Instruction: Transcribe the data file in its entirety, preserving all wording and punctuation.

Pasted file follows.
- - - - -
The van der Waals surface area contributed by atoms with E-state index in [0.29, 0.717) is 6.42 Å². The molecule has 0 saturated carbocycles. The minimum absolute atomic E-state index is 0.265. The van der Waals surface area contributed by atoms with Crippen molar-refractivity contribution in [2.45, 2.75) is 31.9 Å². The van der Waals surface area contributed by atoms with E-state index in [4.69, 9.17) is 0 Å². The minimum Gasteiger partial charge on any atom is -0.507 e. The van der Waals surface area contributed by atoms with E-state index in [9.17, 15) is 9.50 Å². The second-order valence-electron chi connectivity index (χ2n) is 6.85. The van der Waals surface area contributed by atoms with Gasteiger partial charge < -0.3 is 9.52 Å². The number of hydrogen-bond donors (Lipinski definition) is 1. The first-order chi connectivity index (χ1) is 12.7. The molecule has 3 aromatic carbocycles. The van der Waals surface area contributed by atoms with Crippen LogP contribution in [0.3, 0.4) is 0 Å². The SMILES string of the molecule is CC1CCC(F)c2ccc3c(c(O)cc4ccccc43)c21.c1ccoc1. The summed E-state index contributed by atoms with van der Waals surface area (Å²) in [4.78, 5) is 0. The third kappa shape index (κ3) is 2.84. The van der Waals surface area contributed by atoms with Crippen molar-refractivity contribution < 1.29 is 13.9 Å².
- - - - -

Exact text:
The van der Waals surface area contributed by atoms with E-state index in [0.29, 0.717) is 6.42 Å². The molecule has 0 saturated carbocycles. The minimum absolute atomic E-state index is 0.265. The van der Waals surface area contributed by atoms with Crippen molar-refractivity contribution in [2.45, 2.75) is 31.9 Å². The van der Waals surface area contributed by atoms with E-state index in [4.69, 9.17) is 0 Å². The minimum Gasteiger partial charge on any atom is -0.507 e. The van der Waals surface area contributed by atoms with E-state index in [9.17, 15) is 9.50 Å². The second-order valence-electron chi connectivity index (χ2n) is 6.85. The van der Waals surface area contributed by atoms with Gasteiger partial charge < -0.3 is 9.52 Å². The number of hydrogen-bond donors (Lipinski definition) is 1. The first-order chi connectivity index (χ1) is 12.7. The molecule has 3 aromatic carbocycles. The van der Waals surface area contributed by atoms with Crippen LogP contribution in [0.3, 0.4) is 0 Å². The SMILES string of the molecule is CC1CCC(F)c2ccc3c(c(O)cc4ccccc43)c21.c1ccoc1. The summed E-state index contributed by atoms with van der Waals surface area (Å²) in [4.78, 5) is 0. The third kappa shape index (κ3) is 2.84. The van der Waals surface area contributed by atoms with Crippen molar-refractivity contribution < 1.29 is 13.9 Å².